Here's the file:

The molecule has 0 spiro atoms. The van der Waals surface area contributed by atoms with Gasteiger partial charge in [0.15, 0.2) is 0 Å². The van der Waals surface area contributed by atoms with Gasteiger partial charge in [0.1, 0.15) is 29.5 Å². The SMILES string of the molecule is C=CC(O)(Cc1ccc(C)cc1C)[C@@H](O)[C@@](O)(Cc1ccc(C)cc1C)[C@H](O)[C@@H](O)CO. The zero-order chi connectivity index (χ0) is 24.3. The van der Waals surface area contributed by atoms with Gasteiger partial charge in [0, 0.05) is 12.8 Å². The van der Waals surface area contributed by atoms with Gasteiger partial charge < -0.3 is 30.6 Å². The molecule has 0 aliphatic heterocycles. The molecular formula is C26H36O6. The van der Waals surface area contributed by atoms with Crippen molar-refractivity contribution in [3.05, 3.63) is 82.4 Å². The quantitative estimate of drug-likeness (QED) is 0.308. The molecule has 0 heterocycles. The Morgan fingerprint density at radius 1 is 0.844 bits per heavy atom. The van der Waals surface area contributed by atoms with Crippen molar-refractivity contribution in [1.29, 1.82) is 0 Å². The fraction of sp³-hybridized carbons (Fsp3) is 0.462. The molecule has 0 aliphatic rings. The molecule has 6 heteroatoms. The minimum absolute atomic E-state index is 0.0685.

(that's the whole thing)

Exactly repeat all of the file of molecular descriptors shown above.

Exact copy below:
The molecule has 0 spiro atoms. The van der Waals surface area contributed by atoms with Gasteiger partial charge in [0.15, 0.2) is 0 Å². The van der Waals surface area contributed by atoms with Gasteiger partial charge in [0.1, 0.15) is 29.5 Å². The SMILES string of the molecule is C=CC(O)(Cc1ccc(C)cc1C)[C@@H](O)[C@@](O)(Cc1ccc(C)cc1C)[C@H](O)[C@@H](O)CO. The zero-order chi connectivity index (χ0) is 24.3. The van der Waals surface area contributed by atoms with Gasteiger partial charge in [0, 0.05) is 12.8 Å². The van der Waals surface area contributed by atoms with Gasteiger partial charge < -0.3 is 30.6 Å². The molecule has 0 aliphatic heterocycles. The molecular formula is C26H36O6. The van der Waals surface area contributed by atoms with Crippen molar-refractivity contribution in [3.05, 3.63) is 82.4 Å². The quantitative estimate of drug-likeness (QED) is 0.308. The molecule has 0 heterocycles. The Morgan fingerprint density at radius 1 is 0.844 bits per heavy atom. The van der Waals surface area contributed by atoms with Crippen molar-refractivity contribution in [1.29, 1.82) is 0 Å². The fraction of sp³-hybridized carbons (Fsp3) is 0.462. The molecule has 0 aliphatic rings. The molecule has 6 heteroatoms. The minimum absolute atomic E-state index is 0.0685.